OK, so I blew through this book in one evening. It is just science fiction. But the premise is interesting. Write a futuristic answer to a problem of today. The most interesting stories (they each can stand alone) for me were the ones about racism and about global warming.A fun read.
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  • krista.
    January 1, 1970
    There were only two stories that I truly didn't like, and several of them, I liked very much. The collection was the perfect length for me, too. Worth checking out for sure.
  • Tom Dillon
    January 1, 1970
    I found this anthology to good, but uneven. I enjoyed most of them well enough, but the only one that really engaged me was Nnedi Okorafor's Spider the Artist.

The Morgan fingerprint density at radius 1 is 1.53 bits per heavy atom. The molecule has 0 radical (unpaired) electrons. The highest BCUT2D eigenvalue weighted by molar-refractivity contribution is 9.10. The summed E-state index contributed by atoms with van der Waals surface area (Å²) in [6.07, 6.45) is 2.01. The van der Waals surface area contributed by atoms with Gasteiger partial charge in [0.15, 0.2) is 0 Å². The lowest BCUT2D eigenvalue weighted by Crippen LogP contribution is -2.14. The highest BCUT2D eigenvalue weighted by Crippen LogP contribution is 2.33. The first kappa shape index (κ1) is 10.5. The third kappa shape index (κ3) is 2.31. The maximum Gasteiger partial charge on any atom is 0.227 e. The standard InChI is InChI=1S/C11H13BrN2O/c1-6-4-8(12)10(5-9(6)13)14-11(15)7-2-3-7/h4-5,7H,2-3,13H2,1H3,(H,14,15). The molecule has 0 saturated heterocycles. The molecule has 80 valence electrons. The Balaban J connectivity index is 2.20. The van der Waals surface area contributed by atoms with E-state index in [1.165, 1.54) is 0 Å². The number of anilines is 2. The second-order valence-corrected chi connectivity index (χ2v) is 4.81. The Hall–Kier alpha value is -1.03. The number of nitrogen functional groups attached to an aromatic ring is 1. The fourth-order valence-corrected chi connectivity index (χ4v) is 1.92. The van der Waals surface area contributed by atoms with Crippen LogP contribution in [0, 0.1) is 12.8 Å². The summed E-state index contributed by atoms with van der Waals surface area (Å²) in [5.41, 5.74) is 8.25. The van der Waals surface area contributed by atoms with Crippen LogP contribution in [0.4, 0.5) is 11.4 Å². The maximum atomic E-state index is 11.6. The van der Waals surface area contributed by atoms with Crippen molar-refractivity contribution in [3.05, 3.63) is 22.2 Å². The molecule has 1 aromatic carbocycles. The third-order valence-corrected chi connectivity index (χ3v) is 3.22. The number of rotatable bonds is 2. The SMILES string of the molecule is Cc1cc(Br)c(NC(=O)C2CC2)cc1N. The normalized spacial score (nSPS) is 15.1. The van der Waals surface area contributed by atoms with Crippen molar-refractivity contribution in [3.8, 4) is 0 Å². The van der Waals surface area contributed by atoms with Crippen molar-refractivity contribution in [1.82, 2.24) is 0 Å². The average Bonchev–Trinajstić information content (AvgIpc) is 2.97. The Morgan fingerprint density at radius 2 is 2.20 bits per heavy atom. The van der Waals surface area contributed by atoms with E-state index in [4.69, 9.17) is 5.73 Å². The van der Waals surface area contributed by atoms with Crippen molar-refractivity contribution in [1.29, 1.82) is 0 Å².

• Cissa
    January 1, 1970
    Really great stories. I loved all of them- and they made me think! That's one of the things I love about really good SF.
  • Bill Glover
    January 1, 1970
    Clever, insightful, science fiction in the classic style. A thoroughly enjoyable read that will also make you think.
  • Constance Burris
    January 1, 1970
    The best anthology I've read in a while. I was very impressed.
  • Steven Farmer
    January 1, 1970
    More often than not, each of the nine stories hit their intended mark.